Hurricane Lee Churns West as a Powerful Category 4 Storm

From a story on by Andrew Freedman headlined “Hurricane Lee churns west as a powerful Category 4 storm”:

Hurricane Lee “skyrocketed” in intensity on Thursday and strengthened into a Category 5 storm just before 11pm ET, before weakening slightly to a Category 4 storm Friday morning, per the National Hurricane Center.

The big picture: The powerful hurricane is forecast to move well north of the Leeward Islands and Puerto Rico, and may slow down east-northeast of the Bahamas this weekend.

The NHC found the storm made an exceptional intensity leap of 80 mph in 24 hours. The escalation greatly exceeds the 35 mph increase needed to fit the definition of rapid intensification.

State of play: Lee was a Category 1 storm with 80 mph winds at 5am Thursday ET. Twelve hours later, its maximum sustained winds had increased to 130 mph — making it a Category 4 on the Saffir-Simpson intensity scale.

As of 5pm ET on Friday, the high-end Category 4 storm’s maximum sustained winds were 150 mph, as it continued to move west-northwest at about 13 mph.

The core is expected to move north of the northern Leeward Islands, the Virgin Islands and Puerto Rico over the weekend and into next week, the NHC stated Friday at 5pm ET.

“Dangerous surf and life-threatening rip currents are affecting portions of the northern Leeward Islands,” the agency said, and such conditions are expected to spread to Puerto Rico, Hispaniola, the Turks and Caicos, the Bahamas and Bermuda through the weekend.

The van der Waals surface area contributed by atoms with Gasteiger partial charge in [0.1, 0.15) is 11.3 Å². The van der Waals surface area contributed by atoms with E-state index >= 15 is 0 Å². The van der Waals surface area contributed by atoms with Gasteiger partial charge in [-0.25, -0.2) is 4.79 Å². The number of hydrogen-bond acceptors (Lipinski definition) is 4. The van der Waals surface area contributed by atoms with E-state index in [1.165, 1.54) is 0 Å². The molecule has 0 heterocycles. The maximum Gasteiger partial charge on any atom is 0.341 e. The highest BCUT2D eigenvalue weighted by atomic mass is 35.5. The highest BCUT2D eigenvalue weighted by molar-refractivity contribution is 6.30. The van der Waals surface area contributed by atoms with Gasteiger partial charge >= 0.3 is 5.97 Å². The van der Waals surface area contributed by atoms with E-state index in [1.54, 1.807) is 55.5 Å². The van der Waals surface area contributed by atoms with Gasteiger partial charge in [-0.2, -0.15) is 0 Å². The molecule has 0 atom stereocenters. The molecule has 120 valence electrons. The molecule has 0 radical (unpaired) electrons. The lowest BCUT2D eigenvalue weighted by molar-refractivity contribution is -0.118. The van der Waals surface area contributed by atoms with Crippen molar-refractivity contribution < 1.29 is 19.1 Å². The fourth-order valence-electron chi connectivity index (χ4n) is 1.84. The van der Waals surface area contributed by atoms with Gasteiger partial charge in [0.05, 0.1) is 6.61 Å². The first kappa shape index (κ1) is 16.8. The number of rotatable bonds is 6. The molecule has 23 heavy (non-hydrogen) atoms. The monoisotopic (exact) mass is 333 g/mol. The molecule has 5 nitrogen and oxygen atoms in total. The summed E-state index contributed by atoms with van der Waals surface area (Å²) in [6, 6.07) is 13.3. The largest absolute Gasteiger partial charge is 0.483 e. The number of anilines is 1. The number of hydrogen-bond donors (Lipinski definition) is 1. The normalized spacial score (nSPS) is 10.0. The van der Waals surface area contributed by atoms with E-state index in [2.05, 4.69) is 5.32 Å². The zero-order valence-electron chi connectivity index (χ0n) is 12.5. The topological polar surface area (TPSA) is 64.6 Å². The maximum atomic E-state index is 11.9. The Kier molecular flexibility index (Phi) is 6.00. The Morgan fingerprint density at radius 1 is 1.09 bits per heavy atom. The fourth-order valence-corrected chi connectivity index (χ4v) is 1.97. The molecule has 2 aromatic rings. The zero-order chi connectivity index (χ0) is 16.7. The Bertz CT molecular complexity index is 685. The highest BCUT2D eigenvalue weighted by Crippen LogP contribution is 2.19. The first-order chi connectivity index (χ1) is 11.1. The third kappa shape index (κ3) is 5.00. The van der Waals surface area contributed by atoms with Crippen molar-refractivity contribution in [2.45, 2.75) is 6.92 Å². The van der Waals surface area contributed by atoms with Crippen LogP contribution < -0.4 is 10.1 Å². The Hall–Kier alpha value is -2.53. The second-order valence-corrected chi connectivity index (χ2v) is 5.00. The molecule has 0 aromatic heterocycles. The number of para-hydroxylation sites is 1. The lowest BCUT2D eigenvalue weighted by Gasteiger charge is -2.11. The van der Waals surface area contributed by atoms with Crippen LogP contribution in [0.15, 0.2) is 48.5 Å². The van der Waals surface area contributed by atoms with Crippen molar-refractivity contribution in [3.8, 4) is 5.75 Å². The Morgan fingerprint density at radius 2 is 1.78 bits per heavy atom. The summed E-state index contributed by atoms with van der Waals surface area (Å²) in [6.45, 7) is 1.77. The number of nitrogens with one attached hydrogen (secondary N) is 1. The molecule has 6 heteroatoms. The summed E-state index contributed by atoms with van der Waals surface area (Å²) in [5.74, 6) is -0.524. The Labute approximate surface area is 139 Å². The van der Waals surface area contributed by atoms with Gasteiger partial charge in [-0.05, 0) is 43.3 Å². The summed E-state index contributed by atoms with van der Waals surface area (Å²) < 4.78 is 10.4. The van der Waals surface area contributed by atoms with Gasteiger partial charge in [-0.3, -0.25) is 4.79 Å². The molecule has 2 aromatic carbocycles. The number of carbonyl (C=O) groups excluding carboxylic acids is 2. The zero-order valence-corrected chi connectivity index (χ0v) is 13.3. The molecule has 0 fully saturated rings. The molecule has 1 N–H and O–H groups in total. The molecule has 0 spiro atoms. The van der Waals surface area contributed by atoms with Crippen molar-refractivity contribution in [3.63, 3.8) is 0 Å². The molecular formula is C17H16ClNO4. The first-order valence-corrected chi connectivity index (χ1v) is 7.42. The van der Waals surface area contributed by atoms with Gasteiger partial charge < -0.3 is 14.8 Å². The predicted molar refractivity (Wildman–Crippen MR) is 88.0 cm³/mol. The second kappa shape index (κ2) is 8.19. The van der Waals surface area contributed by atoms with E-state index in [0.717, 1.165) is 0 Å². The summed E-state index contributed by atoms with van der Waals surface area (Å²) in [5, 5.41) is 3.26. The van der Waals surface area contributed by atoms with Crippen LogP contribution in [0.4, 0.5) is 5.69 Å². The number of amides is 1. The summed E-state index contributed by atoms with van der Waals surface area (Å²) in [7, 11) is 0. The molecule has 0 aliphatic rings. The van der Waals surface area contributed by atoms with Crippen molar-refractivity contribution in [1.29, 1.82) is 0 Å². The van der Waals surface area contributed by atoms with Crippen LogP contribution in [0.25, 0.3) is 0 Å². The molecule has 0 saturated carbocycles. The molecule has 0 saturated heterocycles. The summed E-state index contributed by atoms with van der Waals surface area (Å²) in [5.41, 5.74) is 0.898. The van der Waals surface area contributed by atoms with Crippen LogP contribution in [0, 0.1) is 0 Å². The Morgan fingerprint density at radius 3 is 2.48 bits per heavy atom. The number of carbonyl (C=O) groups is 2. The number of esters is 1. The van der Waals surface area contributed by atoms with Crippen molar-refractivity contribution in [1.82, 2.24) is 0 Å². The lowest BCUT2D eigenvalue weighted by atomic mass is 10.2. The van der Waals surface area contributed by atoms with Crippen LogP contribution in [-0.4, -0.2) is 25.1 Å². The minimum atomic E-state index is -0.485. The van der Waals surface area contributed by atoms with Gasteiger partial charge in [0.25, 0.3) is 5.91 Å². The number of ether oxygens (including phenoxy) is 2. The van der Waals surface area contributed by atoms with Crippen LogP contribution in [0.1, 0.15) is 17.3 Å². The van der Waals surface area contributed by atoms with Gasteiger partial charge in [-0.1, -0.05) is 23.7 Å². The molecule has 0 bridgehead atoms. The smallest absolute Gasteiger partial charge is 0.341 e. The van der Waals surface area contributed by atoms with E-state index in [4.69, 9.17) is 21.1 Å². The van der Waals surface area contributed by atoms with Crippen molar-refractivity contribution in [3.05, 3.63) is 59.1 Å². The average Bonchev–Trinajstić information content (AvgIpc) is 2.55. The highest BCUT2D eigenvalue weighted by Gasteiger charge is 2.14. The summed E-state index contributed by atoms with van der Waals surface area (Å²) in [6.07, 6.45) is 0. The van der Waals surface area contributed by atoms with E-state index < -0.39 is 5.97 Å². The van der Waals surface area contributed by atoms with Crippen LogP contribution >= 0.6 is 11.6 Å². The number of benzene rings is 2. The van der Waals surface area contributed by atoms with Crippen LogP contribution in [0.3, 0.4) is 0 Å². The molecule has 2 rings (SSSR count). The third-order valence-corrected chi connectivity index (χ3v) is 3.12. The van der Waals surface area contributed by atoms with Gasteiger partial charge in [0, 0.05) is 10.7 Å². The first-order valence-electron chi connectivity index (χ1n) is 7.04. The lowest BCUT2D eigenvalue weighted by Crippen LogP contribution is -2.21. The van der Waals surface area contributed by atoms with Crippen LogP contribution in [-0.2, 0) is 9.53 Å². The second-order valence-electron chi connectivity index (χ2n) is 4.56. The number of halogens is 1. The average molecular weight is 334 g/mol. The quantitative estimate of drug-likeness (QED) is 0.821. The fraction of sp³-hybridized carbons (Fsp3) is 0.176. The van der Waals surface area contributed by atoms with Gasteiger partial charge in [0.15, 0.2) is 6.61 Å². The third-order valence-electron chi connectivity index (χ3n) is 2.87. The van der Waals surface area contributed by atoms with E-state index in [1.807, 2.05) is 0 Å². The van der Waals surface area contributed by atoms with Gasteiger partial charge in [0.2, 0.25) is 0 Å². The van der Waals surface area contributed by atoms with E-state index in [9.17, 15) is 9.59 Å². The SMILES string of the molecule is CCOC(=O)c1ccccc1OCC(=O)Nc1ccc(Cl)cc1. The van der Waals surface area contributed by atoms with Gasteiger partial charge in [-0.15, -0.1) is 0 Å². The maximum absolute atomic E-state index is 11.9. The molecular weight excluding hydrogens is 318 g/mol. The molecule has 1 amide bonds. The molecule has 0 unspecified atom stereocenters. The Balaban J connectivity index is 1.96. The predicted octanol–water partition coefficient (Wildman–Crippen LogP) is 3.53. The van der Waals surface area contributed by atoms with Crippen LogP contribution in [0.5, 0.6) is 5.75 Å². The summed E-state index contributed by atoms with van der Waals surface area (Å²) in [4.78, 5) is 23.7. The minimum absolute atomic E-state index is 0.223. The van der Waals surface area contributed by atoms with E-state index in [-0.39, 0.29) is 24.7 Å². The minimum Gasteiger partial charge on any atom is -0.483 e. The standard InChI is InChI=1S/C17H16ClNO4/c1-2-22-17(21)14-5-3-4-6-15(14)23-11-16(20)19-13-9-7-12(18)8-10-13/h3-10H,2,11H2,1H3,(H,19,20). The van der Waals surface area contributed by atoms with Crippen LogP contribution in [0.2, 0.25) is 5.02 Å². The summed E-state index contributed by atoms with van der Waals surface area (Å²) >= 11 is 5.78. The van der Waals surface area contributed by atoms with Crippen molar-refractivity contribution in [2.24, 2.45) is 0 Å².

The intrigue: Given that this storm is likely to remain an extremely powerful Category 4 or 5 storm into early next week, its track is one to watch closely.

The current NHC forecast shows it staying far enough north of the Leeward Islands and Puerto Rico that they would avoid significant impacts.

Over the next three days, Hurricane Lee will continue to traverse some of the warmest waters in the Atlantic, providing energy for the storm to intensify.

The NHC said the largest risks from Lee over the next few days will be high seas and dangerous surf, with rip currents expected to begin affecting parts of the northern Caribbean on Friday.

Yes, but: Given typical storm track errors this far in advance, it’s possible the storm could affect the continental U.S. and Canadian Maritimes more directly, the NHC cautioned.

“It is way too soon to know what level of impacts, if any, Lee might have along the U.S. East Coast, Atlantic Canada, or Bermuda late next week, particularly since the hurricane is expected to slow down considerably over the southwestern Atlantic,” the agency said late Thursday.

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